Fairy Tales from the Brothers Grimm by Philip Pullman c.2012, Viking $27.95 / $29.50 Canada 406 pages
Once upon a time, happily ever after were magic words to you. They tied up a bedtime story neat enough to lull you to sleep. They put a nice, sweet bow on a story that let you know everything was all right in Make Believe World.
Those three words, well, you’d love to share them with your own kids, especially since this is the bicentennial year for Grimm’s Fairy Tales. But as you’ll see in Fairy Tales from the Brothers Grimm by Philip Pullman, you might want to do some editing before you do.
Long ago, two “diligent and serious-minded” brothers, Jacob and Wilhelm Grimm, were on a path to become lawyers like their father. But when the elder Grimm died in 1796, the family had to depend on support from maternal relatives and the boys were sent to University. There, they decided to collect and publish fairy tales, which had become a “widespread preoccupation of the time.”
The first version of their collection was published in 1812, and by 1857 it was “immensely popular.” The collection had also grown bigger and, as does any good folk tale, it changed to reflect the times, piety and the culture of its readers.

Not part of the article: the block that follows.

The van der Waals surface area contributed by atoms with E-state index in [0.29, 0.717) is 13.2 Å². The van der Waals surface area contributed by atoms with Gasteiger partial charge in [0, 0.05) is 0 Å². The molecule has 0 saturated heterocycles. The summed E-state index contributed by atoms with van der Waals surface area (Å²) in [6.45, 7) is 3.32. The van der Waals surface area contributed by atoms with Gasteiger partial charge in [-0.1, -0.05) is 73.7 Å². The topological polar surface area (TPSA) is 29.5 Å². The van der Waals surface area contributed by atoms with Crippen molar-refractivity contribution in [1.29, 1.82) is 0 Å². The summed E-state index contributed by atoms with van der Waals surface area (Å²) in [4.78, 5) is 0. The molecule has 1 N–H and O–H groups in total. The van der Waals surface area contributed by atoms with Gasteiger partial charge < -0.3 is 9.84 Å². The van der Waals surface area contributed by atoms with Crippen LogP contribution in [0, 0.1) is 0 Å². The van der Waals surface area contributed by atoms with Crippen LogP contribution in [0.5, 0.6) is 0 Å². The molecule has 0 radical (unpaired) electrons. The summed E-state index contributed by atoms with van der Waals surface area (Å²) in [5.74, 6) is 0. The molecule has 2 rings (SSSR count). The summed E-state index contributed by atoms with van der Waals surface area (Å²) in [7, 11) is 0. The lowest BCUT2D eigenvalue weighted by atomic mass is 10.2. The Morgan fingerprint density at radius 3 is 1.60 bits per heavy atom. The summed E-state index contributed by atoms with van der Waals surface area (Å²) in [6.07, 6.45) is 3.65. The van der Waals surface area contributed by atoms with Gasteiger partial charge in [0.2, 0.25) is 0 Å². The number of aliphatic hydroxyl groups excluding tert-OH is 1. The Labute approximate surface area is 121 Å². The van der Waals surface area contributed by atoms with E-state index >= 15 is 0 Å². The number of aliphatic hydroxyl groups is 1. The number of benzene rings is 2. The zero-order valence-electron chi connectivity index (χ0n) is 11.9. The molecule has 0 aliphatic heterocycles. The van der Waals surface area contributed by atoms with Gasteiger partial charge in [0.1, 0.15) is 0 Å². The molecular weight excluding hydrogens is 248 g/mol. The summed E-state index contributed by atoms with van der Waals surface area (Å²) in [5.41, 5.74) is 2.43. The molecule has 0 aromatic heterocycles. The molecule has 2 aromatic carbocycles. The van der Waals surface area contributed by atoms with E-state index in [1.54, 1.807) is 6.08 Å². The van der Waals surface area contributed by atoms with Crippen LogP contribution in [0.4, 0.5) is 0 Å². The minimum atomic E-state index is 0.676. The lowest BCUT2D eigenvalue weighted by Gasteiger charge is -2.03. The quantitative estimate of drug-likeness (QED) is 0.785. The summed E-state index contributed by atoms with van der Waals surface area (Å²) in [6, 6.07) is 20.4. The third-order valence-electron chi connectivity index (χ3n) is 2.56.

“The fairy tale is in a perpetual state of…alteration,” says Pullman, who admits this book is not an authoritative text for reading aloud. Instead, he encourages readers to tell these stories with a personal, improvisational spin.
Pullman softens some of the classics, adding endings that make a tale make sense. In many, he traced the origins to learn where the story came from, how it was initially intended, what “morals” were implied, and oddities that were original. He points out any similarities between the tales as he discovered them, and other fairy tales, movies, plays, and stories.
But this book isn’t just another adaptation: there’s still a lot of the magic you’d find in any fairy tale book: talking frogs, tattling horses, beautiful princesses, benevolent kings, and riches from beggars. You’ll find recognizable stories that are tucked in the recesses of your kid-mind: The Princess and the Frog, Rumpelstiltskin, Hansel & Gretel, The Robber Bridegroom, and Cinderella.
But what most adults have forgotten (I sure had!) — and what author Philip Pullman found — was that the original fairy tales weren’t all Disney and light. Fairy tales, as the Brothers Grimm knew them, included an awful lot of horrors: incest, murder, torture, beatings, parents killing children, animal cruelty, children killing parents, child abandonment, promiscuity, cannibalism and a lot of interacting with dead bodies.
Difficult to accept, yes. And yet, I liked this book for what it is: a morphing collection of fairy tales presented for the next storyteller to add to or subtract from. It’s creepy, it’s familiar, it’s dark, but it’s irresistible for adults only.